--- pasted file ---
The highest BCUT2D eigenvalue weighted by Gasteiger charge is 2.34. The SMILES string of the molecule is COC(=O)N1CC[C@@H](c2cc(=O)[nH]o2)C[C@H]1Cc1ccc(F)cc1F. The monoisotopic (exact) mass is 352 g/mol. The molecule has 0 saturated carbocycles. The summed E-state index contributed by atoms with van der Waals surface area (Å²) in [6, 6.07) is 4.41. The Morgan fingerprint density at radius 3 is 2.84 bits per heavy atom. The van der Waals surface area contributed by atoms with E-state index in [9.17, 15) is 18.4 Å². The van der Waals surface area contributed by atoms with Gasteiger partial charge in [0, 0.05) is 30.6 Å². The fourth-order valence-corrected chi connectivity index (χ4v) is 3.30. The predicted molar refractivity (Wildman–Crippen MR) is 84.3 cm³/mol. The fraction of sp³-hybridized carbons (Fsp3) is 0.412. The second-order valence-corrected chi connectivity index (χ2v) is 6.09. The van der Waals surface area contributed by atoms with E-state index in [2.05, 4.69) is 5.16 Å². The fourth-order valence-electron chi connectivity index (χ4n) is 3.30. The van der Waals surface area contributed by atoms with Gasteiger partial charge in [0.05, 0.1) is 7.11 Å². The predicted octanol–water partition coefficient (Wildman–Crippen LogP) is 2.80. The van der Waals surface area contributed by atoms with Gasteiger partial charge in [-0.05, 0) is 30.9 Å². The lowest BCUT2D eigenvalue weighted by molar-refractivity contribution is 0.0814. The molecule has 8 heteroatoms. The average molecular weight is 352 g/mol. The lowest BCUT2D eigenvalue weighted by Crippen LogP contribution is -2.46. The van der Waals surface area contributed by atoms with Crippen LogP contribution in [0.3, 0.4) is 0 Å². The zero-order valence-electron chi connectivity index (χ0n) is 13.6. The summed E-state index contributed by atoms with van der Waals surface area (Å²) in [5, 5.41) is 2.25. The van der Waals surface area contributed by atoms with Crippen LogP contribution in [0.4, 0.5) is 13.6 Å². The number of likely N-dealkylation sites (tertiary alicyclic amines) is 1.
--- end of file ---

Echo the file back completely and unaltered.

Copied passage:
The highest BCUT2D eigenvalue weighted by Gasteiger charge is 2.34. The SMILES string of the molecule is COC(=O)N1CC[C@@H](c2cc(=O)[nH]o2)C[C@H]1Cc1ccc(F)cc1F. The monoisotopic (exact) mass is 352 g/mol. The molecule has 0 saturated carbocycles. The summed E-state index contributed by atoms with van der Waals surface area (Å²) in [6, 6.07) is 4.41. The Morgan fingerprint density at radius 3 is 2.84 bits per heavy atom. The van der Waals surface area contributed by atoms with E-state index in [9.17, 15) is 18.4 Å². The van der Waals surface area contributed by atoms with Gasteiger partial charge in [0, 0.05) is 30.6 Å². The fourth-order valence-corrected chi connectivity index (χ4v) is 3.30. The predicted molar refractivity (Wildman–Crippen MR) is 84.3 cm³/mol. The fraction of sp³-hybridized carbons (Fsp3) is 0.412. The second-order valence-corrected chi connectivity index (χ2v) is 6.09. The van der Waals surface area contributed by atoms with E-state index in [2.05, 4.69) is 5.16 Å². The fourth-order valence-electron chi connectivity index (χ4n) is 3.30. The van der Waals surface area contributed by atoms with Gasteiger partial charge in [0.05, 0.1) is 7.11 Å². The predicted octanol–water partition coefficient (Wildman–Crippen LogP) is 2.80. The van der Waals surface area contributed by atoms with Gasteiger partial charge in [-0.05, 0) is 30.9 Å². The lowest BCUT2D eigenvalue weighted by molar-refractivity contribution is 0.0814. The molecule has 8 heteroatoms. The average molecular weight is 352 g/mol. The lowest BCUT2D eigenvalue weighted by Crippen LogP contribution is -2.46. The van der Waals surface area contributed by atoms with Crippen LogP contribution in [0.3, 0.4) is 0 Å². The zero-order valence-electron chi connectivity index (χ0n) is 13.6. The summed E-state index contributed by atoms with van der Waals surface area (Å²) in [5, 5.41) is 2.25. The van der Waals surface area contributed by atoms with Crippen LogP contribution in [0.4, 0.5) is 13.6 Å². The number of likely N-dealkylation sites (tertiary alicyclic amines) is 1.